Over the first two to three months, your infant should start to normalize their sleep-wake cycle, developing a pattern similar to our own. To promote this transition, maximize interactions with your baby when he/she is awake during the day. Providing stimulating playtime, for example, in a well-lit environment will help you achieve this. At night, focus on predictably soothing bedtime routines. Given enough time, the natural sleep rhythm will take shape.

By the time your infant is 6 months old and likely sleeping for longer stretches at night, it is not unreasonable to begin teaching him/her how to self soothe. To start developing this ability, get in the habit of putting your baby to bed while drowsy. Placing your infant in his/her crib while drowsy but still awake will help to break the association that someone is needed in order to settle himself/herself back to sleep.

After conquering these initial milestones, you may feel as if you are on cruise control, when all of a sudden, nighttime wakings resurface. There is a simple explanation for this seemingly inconvenient situation. Around 9 months old (may be earlier for some infants), babies develop the understanding that objects continue to exist even when they cannot be seen. In other words, they realize that when you leave a room, you are not gone forever; all they need to do is summon you with a cry. The good news is that this sleep milestone won’t last forever and there’s a healthy way to get through it all. First, continue to maintain nurturing bedtime routines. Then, if your infant does awaken during the night, simply check in and help settle him/her back to sleep. Over time you will notice that your child will develop the ability to return to sleep independently.



Just as much as it is a priority to establish regular routines for good sleep hygiene, it is even more important to ensure a safe sleep environment. Sudden infant death syndrome (SIDS) claims the lives of a significant number of infants each year in the United States. SIDS is the sudden and unexpected death of a baby younger than 1 year old. Placing your infant on his/her back to sleep (for naps or at night) on a firm mattress with well-fitted sheets, is one of the most important things you can do to reduce the risk of SIDS. The American Academy of Pediatrics (AAP) has developed a list of recommendations that has been shown to reduce the risk of sleep-related deaths in this age group.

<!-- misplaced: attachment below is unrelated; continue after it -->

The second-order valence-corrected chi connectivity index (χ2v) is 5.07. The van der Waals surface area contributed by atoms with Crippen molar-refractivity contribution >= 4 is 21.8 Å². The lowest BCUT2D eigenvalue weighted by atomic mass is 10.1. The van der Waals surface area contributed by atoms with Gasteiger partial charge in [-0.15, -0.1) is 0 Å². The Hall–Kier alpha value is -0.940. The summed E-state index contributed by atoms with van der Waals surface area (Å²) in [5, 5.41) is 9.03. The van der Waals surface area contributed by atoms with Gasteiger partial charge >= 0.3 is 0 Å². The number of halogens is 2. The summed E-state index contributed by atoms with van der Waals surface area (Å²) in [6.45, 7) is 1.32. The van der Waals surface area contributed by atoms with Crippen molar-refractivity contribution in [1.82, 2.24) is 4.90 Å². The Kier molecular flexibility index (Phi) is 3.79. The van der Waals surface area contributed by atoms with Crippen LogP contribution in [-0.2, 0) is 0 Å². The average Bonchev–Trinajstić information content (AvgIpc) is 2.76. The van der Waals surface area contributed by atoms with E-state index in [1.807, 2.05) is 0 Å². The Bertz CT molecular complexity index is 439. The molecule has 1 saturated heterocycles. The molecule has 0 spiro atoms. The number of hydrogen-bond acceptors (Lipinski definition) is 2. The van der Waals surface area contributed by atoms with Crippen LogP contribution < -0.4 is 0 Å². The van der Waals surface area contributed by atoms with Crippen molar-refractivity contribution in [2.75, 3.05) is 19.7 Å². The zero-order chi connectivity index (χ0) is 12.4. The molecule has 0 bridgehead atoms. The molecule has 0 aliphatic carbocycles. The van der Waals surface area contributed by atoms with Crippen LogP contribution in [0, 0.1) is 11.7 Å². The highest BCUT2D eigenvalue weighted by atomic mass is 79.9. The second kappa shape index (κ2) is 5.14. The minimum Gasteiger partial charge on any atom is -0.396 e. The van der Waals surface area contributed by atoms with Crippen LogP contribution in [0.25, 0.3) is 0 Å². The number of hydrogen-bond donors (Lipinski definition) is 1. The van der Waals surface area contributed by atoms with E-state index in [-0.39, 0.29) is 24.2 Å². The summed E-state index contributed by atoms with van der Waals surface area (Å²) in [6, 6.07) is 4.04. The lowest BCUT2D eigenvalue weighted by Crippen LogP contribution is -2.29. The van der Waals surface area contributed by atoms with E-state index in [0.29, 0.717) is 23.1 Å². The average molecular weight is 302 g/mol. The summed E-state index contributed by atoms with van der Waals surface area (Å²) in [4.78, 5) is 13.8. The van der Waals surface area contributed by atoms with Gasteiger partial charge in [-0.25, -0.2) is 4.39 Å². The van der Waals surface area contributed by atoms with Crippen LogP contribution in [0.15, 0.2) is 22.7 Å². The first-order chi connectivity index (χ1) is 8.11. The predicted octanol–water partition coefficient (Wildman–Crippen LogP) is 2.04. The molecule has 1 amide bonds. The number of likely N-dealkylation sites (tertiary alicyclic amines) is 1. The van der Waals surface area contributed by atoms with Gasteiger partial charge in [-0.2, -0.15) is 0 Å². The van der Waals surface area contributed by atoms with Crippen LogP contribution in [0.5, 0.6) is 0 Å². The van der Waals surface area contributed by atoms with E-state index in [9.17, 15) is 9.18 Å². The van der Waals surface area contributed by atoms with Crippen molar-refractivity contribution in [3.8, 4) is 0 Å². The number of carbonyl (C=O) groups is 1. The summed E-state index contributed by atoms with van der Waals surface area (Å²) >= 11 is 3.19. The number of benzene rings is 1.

Please familiarize yourself with these recommendations and do share them with anyone who helps you care for your infant:  

  • Place your infant on his/her back to sleep.
  • Use a firm surface/mattress for sleep.
  • Room share for at least the first six months of life. Place your infant in a nearby sleep space (a crib or bassinet) in your room, but do not share the same bed.
  • Do not swaddle your baby after the age of 2 months old.
  • Do not place blankets, toys, bumper pads, or other items in the crib with your infant.
  • Offer (but don’t force) a pacifier during naps and nighttime sleep.
  • Fully immunize your infant.
  • Breastfeed when possible.
  • Do not smoke during pregnancy.
  • Make supervised tummy time a regular part of your baby’s playtime. This will help strengthen motor skills.


Watching your baby develop new skills and abilities while exploring the world around them comes with lots of anticipation and excitement. Keeping up with routine well-child visits and discussing any concerns you may have with your pediatrician will help your child achieve their maximum potential each step of the way.

Every child develops at their own pace. However, there are generally accepted timeframes for which certain abilities are expected to emerge. These abilities are known as developmental milestones. Interacting with your child regularly to help promote growth in the areas of social, language, cognitive/thinking, and motor skills will help with their progress. Additionally, identifying “red flags” in their development is very important. A red flag signals that a child may be at risk of not achieving an expected milestone. Early referrals and evaluations are key steps in addressing any possible delays. In fact, obtaining a baseline developmental evaluation for any concerns is as simple as contacting your state’s early intervention program. It does not require a referral. For patients of our clinic, we welcome you to discuss your concerns with us and utilize the link below to initiate an evaluation of your child’s development at anytime: 

Nevada’s Early Intervention Programs

Please use the checklist links below in conjunction with routine visits to your pediatrician to help monitor your child’s progress:

Milestone Checklist

Milestone Checklist (Spanish)